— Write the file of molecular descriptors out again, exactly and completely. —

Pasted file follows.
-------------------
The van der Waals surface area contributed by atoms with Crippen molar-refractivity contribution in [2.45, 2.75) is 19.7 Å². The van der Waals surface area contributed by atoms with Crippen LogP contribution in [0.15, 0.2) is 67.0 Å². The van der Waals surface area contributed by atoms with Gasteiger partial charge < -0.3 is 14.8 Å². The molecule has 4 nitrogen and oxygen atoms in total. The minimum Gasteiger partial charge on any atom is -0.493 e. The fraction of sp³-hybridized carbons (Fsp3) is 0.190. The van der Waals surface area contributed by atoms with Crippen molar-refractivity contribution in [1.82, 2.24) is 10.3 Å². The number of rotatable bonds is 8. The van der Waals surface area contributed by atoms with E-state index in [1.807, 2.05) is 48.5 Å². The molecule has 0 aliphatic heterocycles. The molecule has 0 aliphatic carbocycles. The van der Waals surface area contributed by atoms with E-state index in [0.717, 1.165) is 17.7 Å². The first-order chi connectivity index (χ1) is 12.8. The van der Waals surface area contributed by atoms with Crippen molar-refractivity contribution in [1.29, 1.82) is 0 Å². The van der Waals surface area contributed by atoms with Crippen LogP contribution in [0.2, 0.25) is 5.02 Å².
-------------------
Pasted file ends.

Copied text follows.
The van der Waals surface area contributed by atoms with Crippen molar-refractivity contribution in [2.45, 2.75) is 19.7 Å². The van der Waals surface area contributed by atoms with Crippen LogP contribution in [0.15, 0.2) is 67.0 Å². The van der Waals surface area contributed by atoms with Gasteiger partial charge < -0.3 is 14.8 Å². The molecule has 4 nitrogen and oxygen atoms in total. The minimum Gasteiger partial charge on any atom is -0.493 e. The fraction of sp³-hybridized carbons (Fsp3) is 0.190. The van der Waals surface area contributed by atoms with Crippen molar-refractivity contribution in [1.82, 2.24) is 10.3 Å². The number of rotatable bonds is 8. The van der Waals surface area contributed by atoms with E-state index in [1.807, 2.05) is 48.5 Å². The molecule has 0 aliphatic heterocycles. The molecule has 0 aliphatic carbocycles. The van der Waals surface area contributed by atoms with E-state index in [0.717, 1.165) is 17.7 Å². The first-order chi connectivity index (χ1) is 12.8. The van der Waals surface area contributed by atoms with Crippen molar-refractivity contribution in [1.29, 1.82) is 0 Å². The van der Waals surface area contributed by atoms with Crippen LogP contribution in [0.2, 0.25) is 5.02 Å².